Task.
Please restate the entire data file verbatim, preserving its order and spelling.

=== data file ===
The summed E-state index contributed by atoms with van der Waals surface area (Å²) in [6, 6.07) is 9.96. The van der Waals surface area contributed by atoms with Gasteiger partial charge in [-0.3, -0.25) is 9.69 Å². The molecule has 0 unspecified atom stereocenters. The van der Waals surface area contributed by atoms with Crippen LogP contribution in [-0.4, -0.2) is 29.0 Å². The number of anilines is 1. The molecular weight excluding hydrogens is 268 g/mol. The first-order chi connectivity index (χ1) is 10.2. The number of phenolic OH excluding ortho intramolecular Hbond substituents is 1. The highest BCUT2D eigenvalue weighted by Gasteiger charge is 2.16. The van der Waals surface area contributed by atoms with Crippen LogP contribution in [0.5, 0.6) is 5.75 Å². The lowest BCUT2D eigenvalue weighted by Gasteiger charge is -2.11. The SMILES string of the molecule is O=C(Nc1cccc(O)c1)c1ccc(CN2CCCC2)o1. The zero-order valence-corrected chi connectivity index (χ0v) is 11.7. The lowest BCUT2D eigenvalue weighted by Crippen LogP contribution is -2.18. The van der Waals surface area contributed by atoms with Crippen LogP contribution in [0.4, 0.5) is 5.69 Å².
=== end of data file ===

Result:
The summed E-state index contributed by atoms with van der Waals surface area (Å²) in [6, 6.07) is 9.96. The van der Waals surface area contributed by atoms with Gasteiger partial charge in [-0.3, -0.25) is 9.69 Å². The molecule has 0 unspecified atom stereocenters. The van der Waals surface area contributed by atoms with Crippen LogP contribution in [-0.4, -0.2) is 29.0 Å². The number of anilines is 1. The molecular weight excluding hydrogens is 268 g/mol. The first-order chi connectivity index (χ1) is 10.2. The number of phenolic OH excluding ortho intramolecular Hbond substituents is 1. The highest BCUT2D eigenvalue weighted by Gasteiger charge is 2.16. The van der Waals surface area contributed by atoms with Crippen LogP contribution in [0.5, 0.6) is 5.75 Å². The lowest BCUT2D eigenvalue weighted by Gasteiger charge is -2.11. The SMILES string of the molecule is O=C(Nc1cccc(O)c1)c1ccc(CN2CCCC2)o1. The zero-order valence-corrected chi connectivity index (χ0v) is 11.7. The lowest BCUT2D eigenvalue weighted by Crippen LogP contribution is -2.18. The van der Waals surface area contributed by atoms with Crippen LogP contribution in [0.4, 0.5) is 5.69 Å².